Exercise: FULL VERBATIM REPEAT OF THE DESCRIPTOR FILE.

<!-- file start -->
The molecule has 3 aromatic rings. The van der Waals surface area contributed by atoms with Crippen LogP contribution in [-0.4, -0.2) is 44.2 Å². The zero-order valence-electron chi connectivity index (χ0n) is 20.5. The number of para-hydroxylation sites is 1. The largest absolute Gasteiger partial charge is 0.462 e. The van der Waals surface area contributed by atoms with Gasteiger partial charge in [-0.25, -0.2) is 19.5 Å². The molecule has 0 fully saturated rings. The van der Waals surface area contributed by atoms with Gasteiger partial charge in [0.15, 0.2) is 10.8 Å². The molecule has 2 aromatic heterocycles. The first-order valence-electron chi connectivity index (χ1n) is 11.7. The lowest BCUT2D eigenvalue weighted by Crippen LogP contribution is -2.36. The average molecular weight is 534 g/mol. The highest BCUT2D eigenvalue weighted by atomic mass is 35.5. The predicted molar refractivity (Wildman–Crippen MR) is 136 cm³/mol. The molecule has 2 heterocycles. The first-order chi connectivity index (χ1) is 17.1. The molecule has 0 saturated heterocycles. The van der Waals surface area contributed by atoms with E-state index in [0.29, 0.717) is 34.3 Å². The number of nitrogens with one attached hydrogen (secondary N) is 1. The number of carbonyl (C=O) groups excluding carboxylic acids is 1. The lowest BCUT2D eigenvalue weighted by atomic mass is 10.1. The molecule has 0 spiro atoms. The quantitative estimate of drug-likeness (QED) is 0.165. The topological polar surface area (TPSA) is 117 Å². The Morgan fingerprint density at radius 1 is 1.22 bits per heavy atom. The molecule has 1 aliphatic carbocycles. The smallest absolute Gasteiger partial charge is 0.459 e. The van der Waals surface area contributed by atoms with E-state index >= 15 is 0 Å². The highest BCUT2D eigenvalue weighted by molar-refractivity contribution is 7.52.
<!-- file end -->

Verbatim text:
The molecule has 3 aromatic rings. The van der Waals surface area contributed by atoms with Crippen LogP contribution in [-0.4, -0.2) is 44.2 Å². The zero-order valence-electron chi connectivity index (χ0n) is 20.5. The number of para-hydroxylation sites is 1. The largest absolute Gasteiger partial charge is 0.462 e. The van der Waals surface area contributed by atoms with Gasteiger partial charge in [-0.25, -0.2) is 19.5 Å². The molecule has 0 fully saturated rings. The van der Waals surface area contributed by atoms with Gasteiger partial charge in [0.15, 0.2) is 10.8 Å². The molecule has 2 aromatic heterocycles. The first-order valence-electron chi connectivity index (χ1n) is 11.7. The lowest BCUT2D eigenvalue weighted by Crippen LogP contribution is -2.36. The average molecular weight is 534 g/mol. The highest BCUT2D eigenvalue weighted by atomic mass is 35.5. The predicted molar refractivity (Wildman–Crippen MR) is 136 cm³/mol. The molecule has 2 heterocycles. The first-order chi connectivity index (χ1) is 17.1. The molecule has 0 saturated heterocycles. The van der Waals surface area contributed by atoms with E-state index in [0.29, 0.717) is 34.3 Å². The number of nitrogens with one attached hydrogen (secondary N) is 1. The number of carbonyl (C=O) groups excluding carboxylic acids is 1. The lowest BCUT2D eigenvalue weighted by atomic mass is 10.1. The molecule has 0 spiro atoms. The quantitative estimate of drug-likeness (QED) is 0.165. The topological polar surface area (TPSA) is 117 Å². The Morgan fingerprint density at radius 1 is 1.22 bits per heavy atom. The molecule has 1 aliphatic carbocycles. The smallest absolute Gasteiger partial charge is 0.459 e. The van der Waals surface area contributed by atoms with E-state index >= 15 is 0 Å². The highest BCUT2D eigenvalue weighted by molar-refractivity contribution is 7.52.